6. 6. 646 Human Molecular Genetics, 2002, Vol. 11, No. 6 dog and mouse, and the significant degree of homology the database, several matching ESTs were found for this gene (30–45%) of the predicted DIRC2 protein to different and the corresponding cDNA predicts a putative ORF predicted proteins in Leishmania major and Arabidopsis thaliana, encoding a protein of 484 amino acids. Subsequent database indicate that the gene has been strongly conserved throughout searches revealed 73% homology to PASS1 (Fig. 1), a rat evolution. The hydrophilic regions of the predicted DIRC2 protein that was previously found to be associated with the protein contain one glycosylation site and several phosphoryla- small stress protein hsp27 (GenPept accession no. AAD48846) tion sites which may be involved in the interaction of this (36). Small stress or heat shock proteins are thought to play protein with the extracellular and intracellular environments, critical roles in cellular stress responses and to render cells respectively. A proline-rich region was also observed in the stress-resistant. PASS1 is most abundantly expressed in kidney intracellular hydrophilic region between membrane-spanning and testis. In addition, two different PASS1 transcripts were domains 6 and 7. Previous studies have shown that Src encountered in kidney cells and alternative splicing has been homology 3 (SH3) domains from several proteins may recog- suggested as a causative mechanism (36). Another interesting nize these proline-rich (P-x-x-P) motifs as binding sites (33), observation is that PASS1 expression affects the ability of thereby mediating critical protein–protein interactions hsp27 to protect cells against shock. This, and the finding that involved in responses to extracellular signals. The DIRC2 hsp27 levels are elevated in renal tumors as compared to protein may, via this putative protein binding site, also be normal kidney tissues (37,38), turns PASS1 into another inter- involved in such cellular signaling pathways. Transport esting RCC candidate gene. Another gene of interest is systems for organic anions and cations are primarily involved SEMA5B, which is located ∼20 kb distal to DIRC2 exon 9 Downloaded from http://hmg.oxfordjournals.org by on July 26, 2010 in the secretion of drugs in renal tubules and, thus, play a critical (GenBank accession no. AK001234) (Fig. 1). Interestingly, role in protecting the organism against their potential toxic two other human semaphorin genes, SEMA3F and SEMA3B, effects (34). Disruption of such a transporter, as is the case in map in one of the so called tumor suppressor regions on the the t(2;3) family, may impose stress conditions onto renal short arm of chromosome 3 (39–42). As such, they have been epithelial cells resulting in dysplasia and/or genomic instability. considered as candidate genes involved in tumor development. Teleologically, such a condition may result in loss of the der(3) SEMA5B contains, besides the Sema domain (pfam01403) a chromosome and, thus, trigger the oncogenetic process. plexin repeat domain (pfam01437) and four thrombospondin According to the previously proposed multi-step model (8), type 1 domains (pfam00090). These latter domains are known subsequent VHL gene mutations may lead to full-blown tumor to bind the protein thrombospondin-1 (TSP-1) to transforming development. growth factor (TGF)β1 (43,44). A role for TGFβ1 in kidney To substantiate a role for DIRC2 in proximal renal tubular cancer is suggested since elevated levels of TGFβ1 have been epithelial cells, various expression studies and mutation analyses observed in patients with renal cell cancer (45,46) and an were performed. Multiple tissue northern blot analysis showed altered TGFβ1 signaling pathway has been observed in kidney that the DIRC2 gene is expressed in several tissues, including tumors (47). The possible involvement of SEMA5B and PASS1 the kidney. Subsequent RT–PCR analyses on RNAs extracted in RCC development through breakpoint related position from epithelial cells derived from the proximal kidney tubule effects remains to be investigated. demonstrated that this gene is also expressed in this part of the Although the translocation breakpoints of the seven RCC kidney. Northern blot analysis of t(2;3)-positive tumor cells families with constitutional chromosome 3 translocations revealed normal DIRC2 transcripts, indicating that the affect different genes, these may affect the same genetic remaining intact chromosome 3 allele is normally transcribed. pathway to RCC development. From these results, however, Since no additional abnormal transcripts were detected, we no obvious overlap in function or genetic pathway could be conclude that truncated and/or fusion transcripts are absent or made between the DIRC2 gene and/or one of its neighboring expressed at very low levels. Subsequent mutation analysis on genes and the other breakpoint genes, such as FHIT, TRC8 or the remaining DIRC2 allele (>80% of the gene) revealed one DIRC1. Finally, it also remains to be investigated whether G→A sequence variant in intron 7. As we could deduce that additional candidate genes are located in the 2q35 breakpoint this variant must be derived from an unaffected family region and whether deregulation of one or more of these genes member, we conclude that it is not disease-linked. The DIRC2 contributes to RCC development. gene was also normally expressed in several sporadic RCCs. Additional mutation analyses of these RCCs and blood samples of a series of unrelated RCC patients revealed no MATERIALS AND METHODS further mutations besides the G→A variant. As yet, mutations in the first exon cannot be excluded and, therefore, this option Patient material and cell lines remains to be tested. The apparent hemizygous state of DIRC2 From different family members, both carriers and non-carriers in t(2;3)-positive tumor cells leads us to suggest that, if disruption of the t(2;3)(q35;q21) translocation, Epstein–Barr virus of the DIRC2 gene contributes to tumor development, it must (EBV)-transformed lymphoblastoid cell lines were established be through a haplo-insufficiency scenario. We are currently (8). From one of these cell lines (7127) somatic cell hybrids investigating this option in further detail. were generated after fusion with thymidine kinase-deficient At this stage it can not be excluded that RCC initiation is Chinese hamster A3 cells. Four hybrids were selected, caused by a position effect, whereby the translocation break- containing either the normal chromosomes 2 or 3 (A3KE-34B point deregulates another gene located upstream or down- and A3KE-1A), the derivative chromosome 2 (A3KE-11C) or the stream from DIRC2 (35). Directly proximal to the first exon of derivative chromosome 3 (A3KE-1D), as described previously DIRC2, and thus ∼80 kb proximal to the translocation break- (8). In addition, we used independent monochromosomal point BP1, the first exon of a predicted gene was identified. In human–rodent somatic cell hybrids containing the normal
  7. 7. Human Molecular Genetics, 2002, Vol. 11, No. 6 647 chromosomes 2 or 3 as the only human constituents (Coriell 94°C, 10 cycles of 15 s at 94°C, 15 s at 64°C (decreasing 1°C Cell Repositories, Camden, NJ). Cell lines derived from the per cycle to 54°C), and 15 min at 68°C, 25 cycles of 15 s at renal proximal tubules included MDCK2 (dog), LLC-PK1 94°C, 15 s at 64°C and 15 min at 68°C, followed by a final (pig) and a conditionally immortalized cell line derived from a elongation step at 72°C for 10 min. transgenic H-2Kb-ts a58 mouse (48). Mutation analyses were performed on genomic DNAs from the renal tumors from the cDNA cloning and sequencing family-members II:7 and III:13, which were both t(2;3)(q35;q21) carriers (4,8,9). Additionally, mutation analyses were For the search of genes in the breakpoint region, two cDNA performed on DNAs isolated from 10 sporadic RCC-derived libraries derived from normal human kidney tissue and human cell lines of the clear cell subtype and blood samples collected kidney tumor tissue that were previously constructed in our from 42 patients in 31 unrelated families carrying renal tumors laboratory (52) were used. These cDNA libraries were with various histologies, including renal oncocytomas, unusual screened with genomic YAC and PAC clones. Subsequent papillary RCCs without germline MET mutations, and clear sequence analyses were performed using a Ready Reaction cell RCCs without germline VHL mutations. All human Dye Terminator Cycle sequencing kit (Perkin-Elmer) and run samples used for this study were obtained with informed on a ABI 3700 automated sequencer (Applied Biosystems). consent. BlastN searches against nr, dbEST, month and HTGS databases were performed at the NCBI server (http://www.ncbi.nlm.nih.gov/) Construction of physical YAC/PAC/BAC/cosmid map (53). Sequences of the breakpoint-spanning gene were assem- Downloaded from http://hmg.oxfordjournals.org by on July 26, 2010 bled with those obtained from the EST database using the YAC DNA isolations were performed using Zymolyase Staden Genome Assembly Package (54) accessed through the (Seikagaku). All YAC inserts were characterized using pulsed Nijmegen Center of Molecular and Biomolecular Informatics field gel electrophoresis (CHEF-DR III, Biorad). FISH analysis (www.cmbi.nl). was performed on metaphase spreads from t(2;3)-positive To extend the 5′ end of the DIRC2 cDNA, 5′ RACE was EBV cell lines essentially as described previously (12). For the performed with the Marathon cDNA amplification kit (Clontech) isolation of YAC end-fragments, a DOP-vector PCR protocol using cDNA prepared from human kidney. The cDNAs were was used (49) employing the partially degenerate primer 6-MW, amplified following the supplier’s manual using gene-specific the left YAC vector primer UL and the right YAC vector primers (GSPs) 782-GSP3 and 754-GSP3N (also see Supplementary primer UR. For nested PCR we used the left internal vector Material, Table 2 and Fig. 1). For this PCR reaction the AdvanTage primer LS2 and the right internal vector primer RA2. Primer cDNA PCR kit (Clontech) was used. sequences are given in the Supplementary Material (Table 2). The DOP-vector PCR protocol was also used to isolate end- To extend the GC-rich first exon, RT–PCR was performed fragments from PACs. The pCYPAC2 specific primers were with extra Betaine and DMSO again on the Marathon Ready used as described by Wu et al. (49). A gridded total human human kidney cDNA (Clontech) with different primers corre- PAC library (RPCI-5; BAC_PAC Resources, Roswell Park sponding to the 5′ genomic region (primers 1–4) and cDNA Cancer Institute, Buffalo, NY) (50) and a gridded chromosome specific primers corresponding to exons 2 and 3 (primers 5–7). 3-specific cosmid library (RessourcenZentrum/PrimärDatenbank, The sequences of these primers and their positions within the RZPD, Berlin) (51) were used for the selection of PACs and DIRC2 gene are shown in the Supplementary Material (Table 2 cosmids. DNA isolations from the isolated PACs and cosmids and Fig. 1, respectively). PCR reactions were carried out in 25 µl were performed using a plasmid purification kit (Qiagen). For reaction mixtures with 0.5 ng cDNA, 1× buffer (Gibco BRL), Southern blot analysis, genomic DNA was isolated from the 1.5 mM MgCl2 (Gibco BRL), 0.2 mM of each dNTP, 0.2 pmol different cell lines via standard SDS/proteinase K lysis, of each primer, 0.5 U Taq polymerase (Gibco BRL), 1 M Betaine phenol-chloroform extractions and ethanol precipitations. (Fluka) and 1.3% DMSO (Sigma) under standard conditions at After size-selection on agarose gels this DNA was blotted onto an annealing temperature of 58°C (29). Genescreen Plus membranes (Dupont). Probes were labeled by random priming with [α-32P]dCTP and, after pre-annealing Protein analysis with hybridime DNA (HT Biotechnology) for 5 h, hybridized EST predictions and BlastP searches against the nr, swissprot to the blots overnight at 65°C in 0.5 M sodium phosphate and month databases were performed at the NCBI server (54). buffer, 1 mM EDTA, 7% SDS. Subsequently, the blots were Transmembrane segments were identified by five different washed stepwise starting with 100 mM sodium phosphate, prediction programs: DAS at Stockholm University (http:// 0.1% SDS, which was decreased to 40 mM, and 0.1% SDS. www.sbc.su.se/~miklos/DAS/), TMHMM at the Technical Finally, the blots were exposed to X-ray films at –80°C using University of Danmark (http://www.cbs.dtu.dk/services/ intensifying screens. TMHMM-1.0/), PHD-htm at European Molecular Biology Laboratory (EMBL) (http://www.embl-heidelberg.de/predict- Long range PCR protein/), Tmpred at Swiss Institute for Experimental Long range PCR between cosmid L1951 and PAC 860G10 Cancer Research (ISREC) (http://ulrec3.unil.ch/software/ was performed using the primers LT3A-FOR and 860Sp6-REV TMPRED_form.html) and SOSUI at Tokyo University (http:// (Supplementary Material, Table 2). PAC 832H17 was used as sosui.proteome.bio.tuat.ac.jp/sosuiframe0.html). Protein motifs in a template. PCR was carried out in a mixture containing 100 ng the predicted amino acid sequence were identified by DNA, 1× ExTaq buffer (Takara), 0.2 mM of each dNTP, 0.2 pmol PROSITE at the Expert Protein Analysis System (ExPASy) of each primer, and 2.5 U ExTaq (Takara) in a final volume of server of the Swiss Institute of Bioinformatics (SIB) (http:// 50 µl. PCR cycles included an initial denaturation for 3 min at ca.expasy.org/tools/scnpsit1.html).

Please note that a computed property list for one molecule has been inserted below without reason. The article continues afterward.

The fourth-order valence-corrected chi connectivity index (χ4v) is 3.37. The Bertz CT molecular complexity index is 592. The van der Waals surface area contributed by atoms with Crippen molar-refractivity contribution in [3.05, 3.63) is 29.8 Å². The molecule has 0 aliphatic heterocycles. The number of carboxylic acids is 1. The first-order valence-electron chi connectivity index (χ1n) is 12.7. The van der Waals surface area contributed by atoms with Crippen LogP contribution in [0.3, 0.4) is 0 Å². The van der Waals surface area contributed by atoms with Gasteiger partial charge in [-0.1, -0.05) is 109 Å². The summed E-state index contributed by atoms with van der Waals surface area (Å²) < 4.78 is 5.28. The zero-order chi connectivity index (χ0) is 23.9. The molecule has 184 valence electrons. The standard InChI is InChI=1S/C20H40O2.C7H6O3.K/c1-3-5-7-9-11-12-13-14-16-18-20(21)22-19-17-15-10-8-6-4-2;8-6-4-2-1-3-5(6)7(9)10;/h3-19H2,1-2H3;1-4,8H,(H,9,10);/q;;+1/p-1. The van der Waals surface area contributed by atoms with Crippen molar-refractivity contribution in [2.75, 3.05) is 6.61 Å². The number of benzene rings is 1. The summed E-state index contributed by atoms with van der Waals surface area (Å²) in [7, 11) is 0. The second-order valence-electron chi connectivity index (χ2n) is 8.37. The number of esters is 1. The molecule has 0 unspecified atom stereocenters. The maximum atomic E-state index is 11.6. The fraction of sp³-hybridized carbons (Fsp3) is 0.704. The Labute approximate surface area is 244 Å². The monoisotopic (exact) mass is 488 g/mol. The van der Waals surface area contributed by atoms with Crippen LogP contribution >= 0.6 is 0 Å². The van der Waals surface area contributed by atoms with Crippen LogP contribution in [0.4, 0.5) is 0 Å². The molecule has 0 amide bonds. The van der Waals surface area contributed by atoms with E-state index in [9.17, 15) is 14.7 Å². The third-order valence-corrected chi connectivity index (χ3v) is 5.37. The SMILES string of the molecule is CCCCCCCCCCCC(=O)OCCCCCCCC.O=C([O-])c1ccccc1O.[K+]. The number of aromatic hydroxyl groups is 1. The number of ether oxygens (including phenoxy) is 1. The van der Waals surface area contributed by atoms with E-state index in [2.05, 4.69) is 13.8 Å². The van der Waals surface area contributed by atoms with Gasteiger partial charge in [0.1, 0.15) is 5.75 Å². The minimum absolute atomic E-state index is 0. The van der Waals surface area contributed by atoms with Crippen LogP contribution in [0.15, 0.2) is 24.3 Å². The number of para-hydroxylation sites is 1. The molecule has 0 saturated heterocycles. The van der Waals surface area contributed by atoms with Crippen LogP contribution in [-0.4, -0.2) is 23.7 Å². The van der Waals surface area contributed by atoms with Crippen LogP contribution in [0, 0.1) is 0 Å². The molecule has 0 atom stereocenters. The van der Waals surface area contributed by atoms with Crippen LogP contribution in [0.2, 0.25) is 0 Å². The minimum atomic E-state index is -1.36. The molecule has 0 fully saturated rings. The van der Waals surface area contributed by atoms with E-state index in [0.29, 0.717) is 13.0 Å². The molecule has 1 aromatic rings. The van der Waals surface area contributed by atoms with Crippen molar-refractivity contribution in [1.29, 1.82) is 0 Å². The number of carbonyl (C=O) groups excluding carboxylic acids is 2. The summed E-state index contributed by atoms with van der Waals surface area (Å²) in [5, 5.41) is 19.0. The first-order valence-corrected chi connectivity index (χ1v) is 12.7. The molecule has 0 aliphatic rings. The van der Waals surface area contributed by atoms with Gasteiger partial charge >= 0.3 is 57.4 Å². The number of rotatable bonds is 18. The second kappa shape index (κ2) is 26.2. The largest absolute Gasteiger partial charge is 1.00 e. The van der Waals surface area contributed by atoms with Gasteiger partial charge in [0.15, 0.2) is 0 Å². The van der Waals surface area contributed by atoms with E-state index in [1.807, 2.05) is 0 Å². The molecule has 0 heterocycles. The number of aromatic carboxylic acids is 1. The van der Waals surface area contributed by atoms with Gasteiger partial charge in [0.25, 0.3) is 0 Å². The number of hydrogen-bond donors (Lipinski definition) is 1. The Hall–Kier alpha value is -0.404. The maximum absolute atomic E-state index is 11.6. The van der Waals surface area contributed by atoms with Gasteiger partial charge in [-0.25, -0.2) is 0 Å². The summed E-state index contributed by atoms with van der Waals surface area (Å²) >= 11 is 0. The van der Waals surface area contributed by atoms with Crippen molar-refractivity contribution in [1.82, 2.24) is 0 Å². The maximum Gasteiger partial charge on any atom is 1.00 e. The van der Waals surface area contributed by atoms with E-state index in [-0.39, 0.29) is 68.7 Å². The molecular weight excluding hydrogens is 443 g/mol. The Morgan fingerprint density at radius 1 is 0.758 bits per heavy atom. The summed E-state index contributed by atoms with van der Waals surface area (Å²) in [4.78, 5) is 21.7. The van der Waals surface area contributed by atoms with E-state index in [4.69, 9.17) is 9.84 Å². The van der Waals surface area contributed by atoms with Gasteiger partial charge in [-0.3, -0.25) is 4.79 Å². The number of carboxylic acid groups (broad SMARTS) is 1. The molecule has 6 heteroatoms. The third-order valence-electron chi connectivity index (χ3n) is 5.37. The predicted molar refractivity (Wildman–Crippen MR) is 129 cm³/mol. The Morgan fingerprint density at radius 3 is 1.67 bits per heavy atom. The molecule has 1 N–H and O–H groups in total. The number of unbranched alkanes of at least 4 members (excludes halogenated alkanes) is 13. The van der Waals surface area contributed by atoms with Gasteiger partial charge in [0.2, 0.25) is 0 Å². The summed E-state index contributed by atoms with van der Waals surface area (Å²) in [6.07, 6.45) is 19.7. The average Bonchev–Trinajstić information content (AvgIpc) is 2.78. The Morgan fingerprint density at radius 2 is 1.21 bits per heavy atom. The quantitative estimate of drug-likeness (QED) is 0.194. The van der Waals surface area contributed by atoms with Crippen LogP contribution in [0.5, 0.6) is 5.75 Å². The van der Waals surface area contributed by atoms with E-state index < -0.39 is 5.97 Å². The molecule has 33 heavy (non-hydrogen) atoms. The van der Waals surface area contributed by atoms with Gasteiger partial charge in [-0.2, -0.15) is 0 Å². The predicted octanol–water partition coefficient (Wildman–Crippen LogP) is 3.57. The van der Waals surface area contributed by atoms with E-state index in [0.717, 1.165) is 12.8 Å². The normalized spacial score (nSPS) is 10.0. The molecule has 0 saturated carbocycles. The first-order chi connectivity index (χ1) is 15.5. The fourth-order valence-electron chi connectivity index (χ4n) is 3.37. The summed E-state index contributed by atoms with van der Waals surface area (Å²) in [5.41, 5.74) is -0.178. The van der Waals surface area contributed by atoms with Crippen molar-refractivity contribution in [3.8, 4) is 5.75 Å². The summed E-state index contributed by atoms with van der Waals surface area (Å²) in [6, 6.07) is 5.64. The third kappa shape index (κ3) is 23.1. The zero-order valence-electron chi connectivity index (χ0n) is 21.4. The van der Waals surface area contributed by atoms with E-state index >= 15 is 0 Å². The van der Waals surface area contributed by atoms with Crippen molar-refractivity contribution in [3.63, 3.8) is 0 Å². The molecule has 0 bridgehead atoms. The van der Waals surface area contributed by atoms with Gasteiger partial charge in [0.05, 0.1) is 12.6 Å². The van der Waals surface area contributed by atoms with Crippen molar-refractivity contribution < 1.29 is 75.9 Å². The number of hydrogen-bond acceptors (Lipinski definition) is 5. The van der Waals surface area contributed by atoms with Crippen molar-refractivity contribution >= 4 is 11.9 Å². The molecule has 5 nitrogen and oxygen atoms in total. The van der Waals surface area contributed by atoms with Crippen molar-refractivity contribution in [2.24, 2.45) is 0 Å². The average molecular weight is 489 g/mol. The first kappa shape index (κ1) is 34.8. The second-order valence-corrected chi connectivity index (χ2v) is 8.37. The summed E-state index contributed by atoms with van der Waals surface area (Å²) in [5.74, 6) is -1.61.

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Gemmill,R.M., West,J.D., Boldog,F., Tanake,N., Robinson,L.J., Bokhoven, H.Brunner, O.Madsen (UMC Nijmegen, The Smith,D.I., Li,F. and Drabkin,H.A. (1998) The hereditary renal cell carcinoma 3;8 translocation fuses FHIT to a patched-related gene, TRC8. Netherlands), M.Saier (UCSD, La Jolla, CA), L.Schmidt Proc. Natl Acad. Sci. USA, 95, 9572–9577. (NCI, Frederick, MD), G.Vriend and J.Leunissen (CMBI, 15. Barnes,L.D., Garrison,P.N., Siprashvili,Z., Guranowski,A., Nijmegen, The Netherlands) for advice and support. A.van der Robinson,A.K., Ingram,S.W., Croce,C.M. and Huebner,K. (1996) Meijden (Bosch Medicentrum, Den Bosch, The Netherlands), Fhit, a putative tumor suppressor in humans, is a dinucleoside 5′,5′′-P1, E.Oosterwijk and J.Schalken (UMC Nijmegen, The Netherlands) Pn-triphosphate hydrolase. Biochemistry, 35, 11529–11535. 16. Druck,T., Hadaczek,P., Fu,T.-B., Ohta,M., Siprashvili,Z., Baffa,R., are acknowledged for providing tumor material, R.Gemmill Negrini,M., Kastury,K., Veronese,M.L., Rosen,D. et al. (1997) Structure and H.Drabkin (UCHSC, Denver, CO) for 3q21 specific and expression of the human FHIT gene in normal and tumor cells. clones, I.Konings and C.van Os (UMC Nijmegen, The Nether- Cancer Res., 57, 504–512. lands) for the MDCK2 cell line, J.Petrijs (UMC Nijmegen, The 17. Baffa,R., Veronese,M.L., Santoro,R., Mandes,B., Palazzo,J.P., Rugge,M., Netherlands) for the LLC-PK1 cell line, and J.van Groningen Santoro,E., Croce,C.M. and Huebner,K. (1998) Loss of FHIT expression in gastric carcinoma. Cancer Res., 58, 4708–4714. (UMC Nijmegen, The Netherlands) for the mouse proximal 18. Sorio,C., Baron,A., Orlandini,S., Zamboni,G., Pederzoli,P., Huebner,K. kidney tubule cell line. This work was supported by the Dutch and Scarpa,A. 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